I am in awe of people who make a decision to lose a huge amount of weight—75 pounds, 100, even more—and then do it. I’m not talking about The Biggest Loser contestants, who do it for money and fame. I mean those who, privately and without fanfare, commit themselves to diet and exercise, set a distant goal, and then slowly chip away—one difficult pound after another difficult pound after another. The payoff is so far away. How do they stay motivated for the long haul? How do they even get started?
Classical theories of motivation fail to explain such long-range commitment. These theories suggest that motivation increases as we approach our goals, as they come within reach—which explains how we psych ourselves up to shed pound 97, 98, 99 and 100. But how about pound 1, and pound 3, and 9? How do people get charged up to begin with, and over that first hump, when the slog is so long and exhausting?
A new theory of goal pursuit may shed light on how we deal with the early stage of a long-range commitment. Northwestern University psychological scientist Andrea Bonezzi and colleagues wondered if personal motivation might be influenced by the way we think about progress—how we value each step toward a goal. Think of it this way: If we’re focused on the ultimate goal—say losing 100 pounds—then each of the last pounds—97, 98, 99—is indeed more motivating than each early pound. But what if we’re focused not on the goal weight, but on our starting point? Then each of the early lost pounds has more value, and is more motivating. Is it possible that we naturally begin with a focus on the starting gate, and then switch to the finish line only later on?
That’s the idea that the scientists decided to test in the lab. They ran three experiments, including this one:
The scientists recruited a group of volunteers to proofread nine essays for typos—tedious work. They all did the same work, but the scientists manipulated the way they thought about their progress. Some started off seeing nine icons, each representing one essay; as they finished each essay, one icon would disappear, from left to right. In other words, they forced these volunteers to focus on how much work was left to go. The others focused on work completed so far. They initially saw an empty row, and one icon was then added for each essay completed, left to right. A third group simply saw a line of nine washed out icons, with whatever one they were working on at the moment highlighted.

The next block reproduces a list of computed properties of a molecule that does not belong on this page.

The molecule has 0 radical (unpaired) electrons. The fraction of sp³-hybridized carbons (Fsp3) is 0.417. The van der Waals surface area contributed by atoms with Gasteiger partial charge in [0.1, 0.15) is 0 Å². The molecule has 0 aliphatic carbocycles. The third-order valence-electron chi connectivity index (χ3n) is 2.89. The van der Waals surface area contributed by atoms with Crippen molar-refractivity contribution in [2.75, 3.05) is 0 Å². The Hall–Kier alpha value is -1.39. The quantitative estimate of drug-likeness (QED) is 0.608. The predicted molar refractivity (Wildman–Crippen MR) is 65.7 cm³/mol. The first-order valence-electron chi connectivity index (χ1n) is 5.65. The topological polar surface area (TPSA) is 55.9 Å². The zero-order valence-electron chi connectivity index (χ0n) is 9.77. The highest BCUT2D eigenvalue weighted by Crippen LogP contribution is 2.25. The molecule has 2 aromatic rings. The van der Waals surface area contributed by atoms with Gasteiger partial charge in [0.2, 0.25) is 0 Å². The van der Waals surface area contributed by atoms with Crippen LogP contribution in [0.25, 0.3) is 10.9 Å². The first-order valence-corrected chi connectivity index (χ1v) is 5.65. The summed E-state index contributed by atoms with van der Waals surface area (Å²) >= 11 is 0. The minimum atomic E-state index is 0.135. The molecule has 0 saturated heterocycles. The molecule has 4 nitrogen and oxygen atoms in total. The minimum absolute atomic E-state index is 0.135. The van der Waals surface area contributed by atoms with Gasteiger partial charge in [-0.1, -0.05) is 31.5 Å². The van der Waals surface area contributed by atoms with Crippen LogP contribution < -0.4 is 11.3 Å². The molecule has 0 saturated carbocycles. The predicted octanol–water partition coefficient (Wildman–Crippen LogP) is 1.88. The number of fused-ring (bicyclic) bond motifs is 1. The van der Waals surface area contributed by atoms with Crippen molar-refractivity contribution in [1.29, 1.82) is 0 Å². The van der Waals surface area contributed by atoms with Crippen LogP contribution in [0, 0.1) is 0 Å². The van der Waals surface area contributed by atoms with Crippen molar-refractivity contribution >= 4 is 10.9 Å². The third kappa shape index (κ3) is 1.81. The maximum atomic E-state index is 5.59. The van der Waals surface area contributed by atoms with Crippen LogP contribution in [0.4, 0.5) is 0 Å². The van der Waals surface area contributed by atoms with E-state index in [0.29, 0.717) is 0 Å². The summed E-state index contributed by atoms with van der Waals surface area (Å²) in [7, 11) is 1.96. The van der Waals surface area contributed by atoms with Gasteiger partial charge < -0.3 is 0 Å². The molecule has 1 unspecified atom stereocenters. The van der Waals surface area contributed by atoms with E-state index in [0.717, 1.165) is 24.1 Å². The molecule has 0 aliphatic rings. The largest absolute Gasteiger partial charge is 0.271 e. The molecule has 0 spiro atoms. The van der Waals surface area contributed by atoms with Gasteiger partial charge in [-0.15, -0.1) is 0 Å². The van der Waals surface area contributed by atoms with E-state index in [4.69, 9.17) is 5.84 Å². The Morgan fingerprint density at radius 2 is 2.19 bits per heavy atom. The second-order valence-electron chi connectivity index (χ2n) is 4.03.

The researchers measured each volunteer’s performance, in time and accuracy, and also assessed their attention—whether they were looking forward or backward. The results, reported on-line in the journal Psychological Science, clearly supported the new theory. Those who were focused on the ultimate goal performed as classical theory would predict, increasing in accuracy and speed as they got closer to the finish line. But those who were focused on their progress from the starting line showed the opposite pattern: Their performance peaked close to the beginning, then declined. The third group was perhaps the most interesting: These volunteers were more focused—and equally focused—in the beginning and at the end. Their performance fell off in the middle, presumably because their motivation slackened. What’s more, motivation clearly dropped off when they lacked a clear reference point—either a starting line or a finish line.
In the words of Bonezzi, they were “stuck in the middle.” These findings suggest a previously undiscovered vulnerability to relapse, occurring in that no man’s land halfway to a distant goal. In other words, the real obstacle to losing 100 pounds may not be pounds 1, 3 and 9—but rather pounds 48, 51 and 56.
Wray Herbert’s book, On Second Thought: Outsmarting Your Mind’s Hard-Wired Habits, is about thinking, rational and irrational. Excerpts from his two blogs—“We’re Only Human” and “Full Frontal Psychology”—appear regularly in The Huffington Post and in Scientific American Mind.
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